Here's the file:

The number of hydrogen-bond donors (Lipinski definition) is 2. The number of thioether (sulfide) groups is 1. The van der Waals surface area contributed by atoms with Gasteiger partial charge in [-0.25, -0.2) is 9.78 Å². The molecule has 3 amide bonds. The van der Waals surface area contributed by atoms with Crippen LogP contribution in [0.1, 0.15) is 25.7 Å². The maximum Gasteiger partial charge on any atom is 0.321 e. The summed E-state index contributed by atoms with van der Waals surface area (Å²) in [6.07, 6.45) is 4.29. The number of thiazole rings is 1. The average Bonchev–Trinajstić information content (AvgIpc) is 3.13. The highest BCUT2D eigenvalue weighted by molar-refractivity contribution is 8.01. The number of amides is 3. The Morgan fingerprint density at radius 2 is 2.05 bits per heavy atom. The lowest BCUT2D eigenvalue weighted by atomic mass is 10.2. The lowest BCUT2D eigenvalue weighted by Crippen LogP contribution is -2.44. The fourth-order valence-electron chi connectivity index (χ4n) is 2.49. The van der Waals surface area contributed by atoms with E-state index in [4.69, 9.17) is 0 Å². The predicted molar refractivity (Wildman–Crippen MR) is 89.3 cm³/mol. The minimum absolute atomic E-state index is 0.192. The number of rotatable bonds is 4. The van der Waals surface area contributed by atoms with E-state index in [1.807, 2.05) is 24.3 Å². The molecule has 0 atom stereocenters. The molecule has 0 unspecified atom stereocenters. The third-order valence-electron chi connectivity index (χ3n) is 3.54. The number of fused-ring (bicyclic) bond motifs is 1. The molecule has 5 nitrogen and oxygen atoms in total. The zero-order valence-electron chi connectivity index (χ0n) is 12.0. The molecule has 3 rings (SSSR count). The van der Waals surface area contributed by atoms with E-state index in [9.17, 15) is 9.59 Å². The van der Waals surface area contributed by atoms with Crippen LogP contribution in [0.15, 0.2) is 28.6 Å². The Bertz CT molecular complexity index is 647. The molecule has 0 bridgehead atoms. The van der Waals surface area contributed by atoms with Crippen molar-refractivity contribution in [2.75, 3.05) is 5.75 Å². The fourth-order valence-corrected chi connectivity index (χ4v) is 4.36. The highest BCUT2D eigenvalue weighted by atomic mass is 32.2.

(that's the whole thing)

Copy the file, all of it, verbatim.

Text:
The number of hydrogen-bond donors (Lipinski definition) is 2. The number of thioether (sulfide) groups is 1. The van der Waals surface area contributed by atoms with Gasteiger partial charge in [-0.25, -0.2) is 9.78 Å². The molecule has 3 amide bonds. The van der Waals surface area contributed by atoms with Crippen LogP contribution in [0.1, 0.15) is 25.7 Å². The maximum Gasteiger partial charge on any atom is 0.321 e. The summed E-state index contributed by atoms with van der Waals surface area (Å²) in [6.07, 6.45) is 4.29. The number of thiazole rings is 1. The average Bonchev–Trinajstić information content (AvgIpc) is 3.13. The highest BCUT2D eigenvalue weighted by molar-refractivity contribution is 8.01. The number of amides is 3. The Morgan fingerprint density at radius 2 is 2.05 bits per heavy atom. The lowest BCUT2D eigenvalue weighted by atomic mass is 10.2. The lowest BCUT2D eigenvalue weighted by Crippen LogP contribution is -2.44. The fourth-order valence-electron chi connectivity index (χ4n) is 2.49. The van der Waals surface area contributed by atoms with E-state index in [4.69, 9.17) is 0 Å². The predicted molar refractivity (Wildman–Crippen MR) is 89.3 cm³/mol. The minimum absolute atomic E-state index is 0.192. The number of rotatable bonds is 4. The van der Waals surface area contributed by atoms with E-state index in [1.807, 2.05) is 24.3 Å². The molecule has 0 atom stereocenters. The molecule has 0 unspecified atom stereocenters. The third-order valence-electron chi connectivity index (χ3n) is 3.54. The number of fused-ring (bicyclic) bond motifs is 1. The molecule has 5 nitrogen and oxygen atoms in total. The zero-order valence-electron chi connectivity index (χ0n) is 12.0. The molecule has 3 rings (SSSR count). The van der Waals surface area contributed by atoms with E-state index in [9.17, 15) is 9.59 Å². The van der Waals surface area contributed by atoms with Crippen LogP contribution in [0.15, 0.2) is 28.6 Å². The Bertz CT molecular complexity index is 647. The molecule has 0 bridgehead atoms. The van der Waals surface area contributed by atoms with Crippen molar-refractivity contribution in [2.75, 3.05) is 5.75 Å². The fourth-order valence-corrected chi connectivity index (χ4v) is 4.36. The highest BCUT2D eigenvalue weighted by atomic mass is 32.2.